Courtesy David Grandorge

A Residential Development by Henley Halebrown Makes the Case for Outdoor Corridors

Open air circulation and eye-catching brickwork set Frampton Park Estate in North London apart from typical mixed income housing.

North London’s Frampton Park Estate housing project up-ends a few architectural conventions: Here, a wall is an opening, hallways live outdoors, and affordable housing isn’t formulaic and dull. The two-site, 45-unit, mixed-tenure development blends affordable and market housing in a variety that bucks the typical uniformity of mass housing. Designed by local firm Henley Halebrown, the ground-up design replaces a demolished pub and outdated residential building where the 1970s estate abuts older Victorian streets.

Linked by a bridge that allows the two structures to share an elevator and stair core, the Taylor and Chatto Courts intersperse 80 percent affordable rental housing with shared ownership homes. They feature townhouse-like duplex maisonettes at ground level and on the third floor, with lateral apartments between them on the second. A discrete third block, Wilmott Court, brings together private sale and shared ownership homes, making three floors of lateral apartments accessible via a three-story hall, with duplex maisonettes above, each accessed from an elevated outdoor courtyard.

Taylor Chatto Court
Henley Halebrown’s Taylor and Chatto Court buildings are located in Hackney, North London. Courtesy David Grandorge

Each type of home is distributed across both affordable and market housing, with the blocks designed to be “tenure blind”, sharing the same entrances and communal spaces across income levels. Loggias, bridges, and the upper-floor courtyard also create outdoor social space for any and all. “The architecture establishes generosity and dignity throughout,” explains Henley Halebrown co-founder Simon Henley. “In Taylor and Chatto Courts, daylit and generous communal circulation leads to carefully planned homes, all of which are dual or triple aspect, so all dwellings have a variety of orientations to ensure good daylight levels and air flow.” Loggias constructed as precast concrete frames serve alternately as circulation and private terraces, providing each unit with generous balconies. Internal finishes are also high quality, with, for instance, oak flooring throughout.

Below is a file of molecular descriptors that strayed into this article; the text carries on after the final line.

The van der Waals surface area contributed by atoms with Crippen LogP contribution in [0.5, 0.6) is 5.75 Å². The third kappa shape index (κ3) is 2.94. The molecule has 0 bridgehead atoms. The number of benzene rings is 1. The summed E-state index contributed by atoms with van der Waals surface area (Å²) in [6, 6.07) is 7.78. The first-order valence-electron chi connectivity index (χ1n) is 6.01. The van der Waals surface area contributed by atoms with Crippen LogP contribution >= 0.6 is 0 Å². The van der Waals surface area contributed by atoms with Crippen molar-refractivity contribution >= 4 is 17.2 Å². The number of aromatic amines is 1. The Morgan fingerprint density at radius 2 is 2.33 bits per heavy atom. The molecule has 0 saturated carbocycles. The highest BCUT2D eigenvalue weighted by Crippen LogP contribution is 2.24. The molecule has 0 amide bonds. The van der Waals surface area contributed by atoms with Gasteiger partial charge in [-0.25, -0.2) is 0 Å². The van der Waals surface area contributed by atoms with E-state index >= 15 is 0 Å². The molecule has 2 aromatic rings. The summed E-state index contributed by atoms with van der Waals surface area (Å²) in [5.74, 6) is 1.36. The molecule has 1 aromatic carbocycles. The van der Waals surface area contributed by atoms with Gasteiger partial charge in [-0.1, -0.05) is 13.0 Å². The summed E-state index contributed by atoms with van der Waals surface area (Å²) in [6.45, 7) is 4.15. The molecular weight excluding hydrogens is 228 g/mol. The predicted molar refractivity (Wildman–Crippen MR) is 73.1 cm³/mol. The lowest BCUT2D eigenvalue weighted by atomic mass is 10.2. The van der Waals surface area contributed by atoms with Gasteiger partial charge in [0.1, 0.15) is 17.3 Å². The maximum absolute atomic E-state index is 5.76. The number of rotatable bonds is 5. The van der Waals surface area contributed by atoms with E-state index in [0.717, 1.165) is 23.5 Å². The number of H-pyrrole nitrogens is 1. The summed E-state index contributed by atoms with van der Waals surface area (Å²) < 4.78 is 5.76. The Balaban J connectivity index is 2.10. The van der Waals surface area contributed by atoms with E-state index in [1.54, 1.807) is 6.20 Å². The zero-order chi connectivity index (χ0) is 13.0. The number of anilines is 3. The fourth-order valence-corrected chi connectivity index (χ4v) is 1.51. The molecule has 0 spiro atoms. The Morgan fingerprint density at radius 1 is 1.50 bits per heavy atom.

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Courtesy Nick Kane

The architecture emphasizes walls of random bond brickwork, demonstrating Henley Halebrown’s uncommon respect for the common wall. Instead of being an impediment, the wall becomes an opening, an envelope and a platform. Henley describes the element as a “living place” and a piece of social infrastructure, a bridge between private and public, indoors and out.

And there is a lot of “out”: open-air circulation is something Henley Halebrown has advocated since the firm’s establishment in the 1990s, replacing common areas with external circulation wherever possible to create space for exercising one’s social and other senses. “It is efficient and therefore economic, healthy because it draws our attention to nature, and sociable because it brings inhabitants out of internal corridors, onto the facade and into the public realm,” Henley says. Well into the pandemic, the world seems, at long last, to be catching up with them.

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